Love it or hate it: music is entertainment. I realised it once again on Friday night when Yoann Lemoine, aka Woodkid, entered the stage at Halle 622 in Zurich. His performance is a perfect synthesis of music, engagement, and visual art. Which, in the end, isn't a big surprise; he's a video artist.
However, some quickly dismiss entertainment as the counterpart to art. They don't go well together. Entertainment is the dirty and fake thing that makes money, and art is innocent, original, and authentic.
But music, especially performed live, ultimately holds entertainment. No, nowadays, it has to be entertaining. It's what draws our attention, what captures our hearts, what makes music an escapist, cathartic experience.
The term 'rockstar' was coined in the 60s and 70s when rock was the popular genre. And although there are alternative versions like 'popstar,' the rockstar's definition outgrew the genre and became a synonym for successful entertainers across the board.
And today, Weekly5 presents five songs by rockstars both in the very narrow-defined idea and the broader concept. Mama Jefferson's howling guitars next to the Editor's electronically enhanced hymn. Schmack's groovy jazz vibes collide with the heavy-handed composition of Elio Ricca, contrasting Adam Wendler's pop explosion.
Mama Jefferson – Wonderbra
Ever since their 2016 debut single Liquor Liquor, the Swiss trio Mama Jefferson established themselves as a visceral force. Fronted by Vanja Vukelic, their songs are punches that hit you and society where it hurts. Songs like Media, Axiom, or Banana White House are proof that rock music can still be relevant—and, first and foremost, cool as hell.
Now, three years after the release of their first record Jizzmag, Mama Jefferson return. Wonderbra reduces the band's sonic recipe to the bare bones. Crunchy drums, a low-key guitar hook, while Vanja's signature almost rap-like singing condemns patriarchy.
But in the chorus, the band loses every sense of restraint. Silvan Gerhard unleashes the guitar, and Mattia Ferrari comes down on his drums like thunder. Vukelic's bass completes the full-frontal attack. Pure, unfettered rock power.
Editors – Heart Attack
Bermingham's Editors don't need any introduction. Founded in 2003, the band first translated post-punk and new wave into the 21st century with tracks like Munich. Later, they established themselves as indisposable to every alternative party with undying melodic hymns like An End Has a Start or Papillon.
While later records steer away from these on-the-nose hymnic approaches and introduced more electronic elements to their songs, the Editors remained a guarantee for the sophisticated sound and ecstatic live performances.
Heart Attack, their latest single, feels like an essence of the Editor's development. The song starts almost like a dance track, driven by a deep bassline. The synth lurks in the background, ready to attack, while Tom Smith's unique vocal presence adds melancholy.
The Editors constantly let Heart Attack grow, it gets bigger by the minute, and guitars start crashing like waves on the shore. A siren howls, while the band enters the final stretch. The drums and guitar reminisce post-punk.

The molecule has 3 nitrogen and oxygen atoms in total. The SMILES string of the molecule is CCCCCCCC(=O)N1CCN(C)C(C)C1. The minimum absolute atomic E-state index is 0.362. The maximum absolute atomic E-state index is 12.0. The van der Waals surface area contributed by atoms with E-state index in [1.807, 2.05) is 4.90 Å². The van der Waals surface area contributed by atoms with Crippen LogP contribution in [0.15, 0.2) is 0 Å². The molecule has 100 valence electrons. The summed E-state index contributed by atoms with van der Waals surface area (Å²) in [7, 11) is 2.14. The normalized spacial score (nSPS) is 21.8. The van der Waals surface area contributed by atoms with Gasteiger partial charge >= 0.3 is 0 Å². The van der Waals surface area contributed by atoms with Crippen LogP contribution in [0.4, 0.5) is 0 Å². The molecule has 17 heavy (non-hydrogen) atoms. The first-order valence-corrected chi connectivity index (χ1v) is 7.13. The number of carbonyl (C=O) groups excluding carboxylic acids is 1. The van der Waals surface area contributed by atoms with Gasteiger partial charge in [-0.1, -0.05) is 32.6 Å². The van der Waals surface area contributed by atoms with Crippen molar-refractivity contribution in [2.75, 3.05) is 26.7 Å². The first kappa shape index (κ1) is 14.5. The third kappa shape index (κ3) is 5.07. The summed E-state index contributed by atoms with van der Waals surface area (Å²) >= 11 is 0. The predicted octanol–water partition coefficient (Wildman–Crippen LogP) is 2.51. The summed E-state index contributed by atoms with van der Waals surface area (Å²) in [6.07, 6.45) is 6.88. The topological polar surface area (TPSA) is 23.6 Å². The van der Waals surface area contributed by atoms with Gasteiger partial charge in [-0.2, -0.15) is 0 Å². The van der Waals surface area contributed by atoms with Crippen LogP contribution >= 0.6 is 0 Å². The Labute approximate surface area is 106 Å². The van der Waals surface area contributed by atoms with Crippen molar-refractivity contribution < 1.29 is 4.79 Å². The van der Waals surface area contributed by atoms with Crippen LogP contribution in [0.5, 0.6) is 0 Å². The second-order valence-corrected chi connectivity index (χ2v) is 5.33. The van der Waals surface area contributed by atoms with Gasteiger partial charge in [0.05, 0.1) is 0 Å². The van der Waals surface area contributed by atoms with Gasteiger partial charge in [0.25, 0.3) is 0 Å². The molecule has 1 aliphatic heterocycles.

Adam Wendler – Rockstar, Baby
A rockstar is someone who embraces adventure and new experiences and is not willing to blindly conform to society as a herd animal. It is a lifestyle of individual decision-making and following one's own dreams.
It's Adam Wendler's definition of a rockstar, and the source for his latest single, Rockstar, Baby. The Berlin-based Canadian multi-instrumentalist surprises with this track as he usually roams the folky realms of pop music like in For Today which reminds me of Reckoning Song by Asaf Avidan.
But Rockstar, Baby doesn't take the subtle road. The song's pop-rock is so in your face that it's hard to decide whether it's brilliant or trash. At first, I was appalled. Rockstar, Baby is so obviously over the top that it feels almost like a parody, but, at the same time, its ecstasy is honest, its message sincere.
A good pop song has to be contagious, and Adam Wendler mastered the art. And let's be honest here: Sometimes you just need a track that lifts your mood.
Schmack – Turner
Linz, Austria. Four men form a band called Schmack and start to make jazz for people who don't listen to jazz. "Fake pop / fake jazz," the quartet calls its sound containing mostly instrumental compositions with a distinct indie-pop foundation and unpredictable jazz draped over it.
Schmack oscillate in Turner, their latest track, between wry escapades, repetitive rhythms, and shimmering experiments. The smooth lounge music suddenly falls apart, starts again, picks up speed and transforms into a more urgent, driven, sweaty sound.
Turner isn't Schmack's wildest track but hints at the band's explosive creativity. It's a relaxed approach to their intriguing concept that still has a few surprises up its sleeves.
Elio Ricca – Rainbow
With today's final track, I have some catching up to do. Switzerland's duo Elio Ricca released Rainbow on the 1st of April, and it's a track too good not to recommend. After two albums, Another Way To Get High (2016) and Lovely Underground (2019), the new single is the first sign of life in three years.
Rainbow is a mind-boggling melting pot of influences. Driven by a monotonous, post-punk-esque rhythm, Elio Ricca contrast the sinister, repetitive rumbling with high vocals, soaring indie-pop-styled keyboard tunes, and psychedelic synth flakes. But it still feels right.
However, it's the second half of Rainbow where the duo hits the pot of gold. All the elements join forces in the ultimate climax. Heavy, spiralling downwards and rising like a rocket at the same time. Contradiction resolved with fusion.